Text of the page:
Head of laboratory

Scientific Staff

Technician and administration staff

PhD Students

Research profile

Memory processes, including memory formation or extinction, are fundamental for brain function and they are affected in various psychiatric illnesses such as post-traumatic stress disorder or addiction. Currently, the molecular basis of memory processes is not sufficiently well understood to develop successful treatments for memory dysfunctions. Our team is studying molecular basis of memory processes. For our experiments we are using transgenic mice, which allows to combine molecular and morphological analyses with behavioral studies. In particular we are interested in modeling alcohol addiction and cognitive impairments in laboratory animals. Toward this end we apply both behavioral analysis of transgenic mice in the IntelliCage system as well as patch clamp electrophysiology, confocal, electron and correlative 3D microscopy to study molecular, functional and structural alterations in different brain regions.

The long-term aim to our research is to develop insights for treatments for memory dysfunctions in psychiatric illnesses.

Current research activities

  • The role of multi-innervates dendritic spines in memory formation. We use the tools of molecular biology and electron microscopy to study how and when multiinervated spines are formed. These are big dendritic spines innervated by at least 2 presynaptic buttons. We ask whether they contribute to memory formation and which molecular processes underlie their formation. The role of CaMKII and PSD95 proteins is tested.
  • The role of silent synapses in alcohol addiction. We use the tools of molecular biology and whole cell patch clamp electrophysiology to check the function of silent synapses which miss functional AMPA receptors. We ask whether they contribute to development of alcohol addiction using recently developed model in the IntelliCages. We also test the molecular processes involved in generation of silent synapses, in particular the role of Arc protein.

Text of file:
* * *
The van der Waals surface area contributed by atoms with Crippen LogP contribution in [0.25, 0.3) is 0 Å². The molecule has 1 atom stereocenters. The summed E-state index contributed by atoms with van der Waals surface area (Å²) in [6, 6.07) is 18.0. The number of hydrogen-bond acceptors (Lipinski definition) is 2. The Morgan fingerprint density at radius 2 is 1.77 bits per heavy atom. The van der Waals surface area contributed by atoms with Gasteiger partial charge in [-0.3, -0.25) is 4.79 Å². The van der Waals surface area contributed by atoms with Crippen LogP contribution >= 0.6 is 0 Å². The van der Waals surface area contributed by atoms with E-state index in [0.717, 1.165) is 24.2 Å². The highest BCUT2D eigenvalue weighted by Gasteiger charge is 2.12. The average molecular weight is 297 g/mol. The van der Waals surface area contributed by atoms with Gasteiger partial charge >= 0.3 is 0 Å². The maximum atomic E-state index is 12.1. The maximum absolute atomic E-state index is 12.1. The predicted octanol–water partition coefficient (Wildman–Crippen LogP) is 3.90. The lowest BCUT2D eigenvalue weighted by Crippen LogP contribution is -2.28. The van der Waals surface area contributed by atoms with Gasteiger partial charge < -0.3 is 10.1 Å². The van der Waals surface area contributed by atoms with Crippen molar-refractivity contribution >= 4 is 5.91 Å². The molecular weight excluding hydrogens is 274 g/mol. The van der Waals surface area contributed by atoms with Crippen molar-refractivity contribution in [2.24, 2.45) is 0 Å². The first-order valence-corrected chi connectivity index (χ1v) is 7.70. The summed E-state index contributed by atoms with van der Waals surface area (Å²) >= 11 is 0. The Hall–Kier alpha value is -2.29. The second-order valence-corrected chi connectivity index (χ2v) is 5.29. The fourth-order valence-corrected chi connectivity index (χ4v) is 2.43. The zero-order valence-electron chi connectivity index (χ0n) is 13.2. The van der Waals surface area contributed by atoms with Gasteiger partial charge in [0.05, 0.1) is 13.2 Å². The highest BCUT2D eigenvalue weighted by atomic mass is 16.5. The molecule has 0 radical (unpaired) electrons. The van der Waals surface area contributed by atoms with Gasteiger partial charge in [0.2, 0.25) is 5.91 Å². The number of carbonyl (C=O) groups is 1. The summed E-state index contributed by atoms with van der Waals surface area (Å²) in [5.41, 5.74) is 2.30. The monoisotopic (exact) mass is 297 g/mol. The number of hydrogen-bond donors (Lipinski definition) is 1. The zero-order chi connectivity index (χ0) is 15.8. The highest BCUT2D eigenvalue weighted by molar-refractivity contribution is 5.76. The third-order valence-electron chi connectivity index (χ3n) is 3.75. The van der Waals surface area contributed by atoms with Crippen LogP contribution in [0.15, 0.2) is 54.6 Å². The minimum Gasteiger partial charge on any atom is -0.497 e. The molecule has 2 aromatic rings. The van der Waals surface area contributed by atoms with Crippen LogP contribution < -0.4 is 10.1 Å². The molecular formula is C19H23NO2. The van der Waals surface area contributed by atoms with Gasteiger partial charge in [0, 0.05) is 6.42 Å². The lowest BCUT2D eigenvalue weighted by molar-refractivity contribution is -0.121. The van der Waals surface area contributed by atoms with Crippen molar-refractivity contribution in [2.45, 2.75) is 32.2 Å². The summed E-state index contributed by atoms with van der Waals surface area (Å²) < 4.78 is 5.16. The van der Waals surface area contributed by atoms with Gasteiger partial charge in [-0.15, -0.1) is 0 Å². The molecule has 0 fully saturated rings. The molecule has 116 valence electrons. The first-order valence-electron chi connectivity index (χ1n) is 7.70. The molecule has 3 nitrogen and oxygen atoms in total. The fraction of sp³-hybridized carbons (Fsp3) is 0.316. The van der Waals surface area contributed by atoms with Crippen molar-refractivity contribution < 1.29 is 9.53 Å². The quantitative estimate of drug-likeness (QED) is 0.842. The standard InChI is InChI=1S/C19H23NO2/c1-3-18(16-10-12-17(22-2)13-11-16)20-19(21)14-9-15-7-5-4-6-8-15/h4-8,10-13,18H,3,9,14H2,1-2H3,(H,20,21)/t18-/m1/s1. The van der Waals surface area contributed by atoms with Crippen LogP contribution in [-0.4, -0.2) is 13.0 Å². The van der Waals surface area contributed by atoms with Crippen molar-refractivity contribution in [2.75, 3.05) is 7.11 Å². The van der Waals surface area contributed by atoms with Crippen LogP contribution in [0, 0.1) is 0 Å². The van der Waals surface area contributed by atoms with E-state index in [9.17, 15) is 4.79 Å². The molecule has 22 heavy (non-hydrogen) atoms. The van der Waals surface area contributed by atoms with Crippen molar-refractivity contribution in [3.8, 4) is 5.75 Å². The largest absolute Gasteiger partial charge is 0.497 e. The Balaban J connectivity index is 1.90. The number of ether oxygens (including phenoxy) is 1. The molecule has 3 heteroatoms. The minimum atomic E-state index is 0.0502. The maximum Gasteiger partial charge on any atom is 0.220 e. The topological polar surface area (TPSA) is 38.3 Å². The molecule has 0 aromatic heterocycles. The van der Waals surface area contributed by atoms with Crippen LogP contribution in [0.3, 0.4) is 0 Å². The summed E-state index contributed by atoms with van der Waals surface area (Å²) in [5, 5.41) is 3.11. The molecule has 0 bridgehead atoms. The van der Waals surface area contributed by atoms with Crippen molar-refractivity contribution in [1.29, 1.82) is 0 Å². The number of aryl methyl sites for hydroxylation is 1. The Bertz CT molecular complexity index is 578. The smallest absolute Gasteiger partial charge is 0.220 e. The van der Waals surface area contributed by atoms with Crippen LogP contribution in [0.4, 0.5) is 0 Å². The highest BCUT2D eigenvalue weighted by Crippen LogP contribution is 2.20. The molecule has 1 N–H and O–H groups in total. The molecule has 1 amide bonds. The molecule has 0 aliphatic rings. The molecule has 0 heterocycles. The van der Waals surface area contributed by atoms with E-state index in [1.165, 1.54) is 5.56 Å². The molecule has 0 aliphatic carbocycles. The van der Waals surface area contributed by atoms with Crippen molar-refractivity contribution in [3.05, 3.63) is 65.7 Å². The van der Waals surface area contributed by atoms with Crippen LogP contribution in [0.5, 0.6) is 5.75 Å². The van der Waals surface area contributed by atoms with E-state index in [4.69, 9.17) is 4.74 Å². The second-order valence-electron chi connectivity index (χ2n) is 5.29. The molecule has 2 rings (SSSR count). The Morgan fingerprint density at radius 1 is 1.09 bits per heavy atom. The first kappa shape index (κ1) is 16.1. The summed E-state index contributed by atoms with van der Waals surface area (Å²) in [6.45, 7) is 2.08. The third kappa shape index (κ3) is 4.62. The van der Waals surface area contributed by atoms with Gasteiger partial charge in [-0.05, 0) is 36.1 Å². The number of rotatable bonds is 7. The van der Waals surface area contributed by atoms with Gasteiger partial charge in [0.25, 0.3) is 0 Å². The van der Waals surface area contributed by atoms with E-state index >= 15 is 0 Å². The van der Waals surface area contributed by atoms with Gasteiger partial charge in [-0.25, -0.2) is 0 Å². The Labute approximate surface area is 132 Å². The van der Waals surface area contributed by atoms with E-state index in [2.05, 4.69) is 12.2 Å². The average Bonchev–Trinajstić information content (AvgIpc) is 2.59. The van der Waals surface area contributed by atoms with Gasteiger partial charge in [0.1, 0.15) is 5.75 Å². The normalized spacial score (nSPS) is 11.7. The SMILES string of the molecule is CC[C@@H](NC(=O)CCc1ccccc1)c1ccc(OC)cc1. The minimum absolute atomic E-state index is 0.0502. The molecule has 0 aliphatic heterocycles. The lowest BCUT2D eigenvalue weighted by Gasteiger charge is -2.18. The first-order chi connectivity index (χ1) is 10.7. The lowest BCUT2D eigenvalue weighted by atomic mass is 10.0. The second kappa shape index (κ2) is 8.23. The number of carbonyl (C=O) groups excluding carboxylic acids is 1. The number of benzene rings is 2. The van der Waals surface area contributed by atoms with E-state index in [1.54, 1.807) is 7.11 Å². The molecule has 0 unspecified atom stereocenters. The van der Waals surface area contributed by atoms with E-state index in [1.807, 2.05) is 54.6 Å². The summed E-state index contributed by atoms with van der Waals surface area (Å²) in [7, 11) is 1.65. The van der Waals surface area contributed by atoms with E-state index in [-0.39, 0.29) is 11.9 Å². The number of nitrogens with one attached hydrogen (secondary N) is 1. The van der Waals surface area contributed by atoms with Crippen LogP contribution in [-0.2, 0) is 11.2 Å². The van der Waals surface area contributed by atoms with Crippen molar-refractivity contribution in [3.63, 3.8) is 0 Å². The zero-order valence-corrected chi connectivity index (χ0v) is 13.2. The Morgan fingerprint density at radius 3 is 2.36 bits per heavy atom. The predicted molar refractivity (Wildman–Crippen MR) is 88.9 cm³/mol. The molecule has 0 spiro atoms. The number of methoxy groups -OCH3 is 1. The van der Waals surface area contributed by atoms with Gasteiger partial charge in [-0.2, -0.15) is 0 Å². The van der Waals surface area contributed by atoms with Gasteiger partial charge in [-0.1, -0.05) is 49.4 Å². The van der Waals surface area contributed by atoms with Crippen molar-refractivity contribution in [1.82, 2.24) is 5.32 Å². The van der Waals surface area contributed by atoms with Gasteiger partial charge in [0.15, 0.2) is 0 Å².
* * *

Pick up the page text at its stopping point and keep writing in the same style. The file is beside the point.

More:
• The role of dentate gyrus of the hippocampus in alcohol seeking. We use the tools of molecular biology and chemogenetic approach to test the role of dentate gyrus and its projections in the regulation of alcohol seeking.


More information: http://radwanskalab.eu/

Network of European Neuroscience Institutes (ENI-NET)

Selected recent publications

Beroun A, Nalberczak-Skóra M, Harda Z, Piechota M, Ziółkowska M, Cały A, Pagano R and Radwanska K (2018) Generation of silent synapses in dentate gyrus correlates with development of alcohol addiction. Neuropsychopharmacology 0:1–11; http://doi.org/10.1038/s41386-018-0119-4

Harda Z, Dzik JM, Nalberczak-Skóra M, Meyza K, Łukasiewicz K, Łęski S, Radwanska K (2018) Autophosphorylation of αCaMKII affects social interactions in mice. Genes Brain Behav. 2018 Jun;17(5):e12457. doi: 10.1111/gbb.12457.

Stefaniuk M, Beroun A, Lebitko T, Markina O, Leski S, Meyza K, Grzywacz A, Samochowiec J, Samochowiec A, Radwańska K, Kaczmarek L (2017). Matrix Metalloproteinase-9 and Synaptic Plasticity in the Central Amygdala in Control of Alcohol-Seeking Behavior. Biol Psychiatry. 2017 Jan 5. pii: S0006-3223(17)30001-X. doi: 10.1016/j.biopsych.2016.12.026.

Havekes R, Park AJ, Tudor JC, Luczak VG, Hansen RT, Ferri SL, Bruinenberg VM, Poplawski SG, Day JP, Aton SJ, Radwańska K, Meerlo P, Houslay MD, Baillie GS, Abel T ( 2016) Sleep deprivation causes memory deficits by negatively impacting neuronal connectivity in hippocampal area CA1. Elife, doi: 10.7554/eLife.13424.

Mijakowska Z, Łukasiewicz K, Ziółkowska M, Lipiński M, Trąbczyńska A, Matuszek Ż, Łęski S, Radwanska K (2015). Autophosphorylation of alpha isoform of calcium/calmodulin-dependent kinase II regulates alcohol addiction-related behaviors. Addict Biol, doi: 10.1111/adb.12327.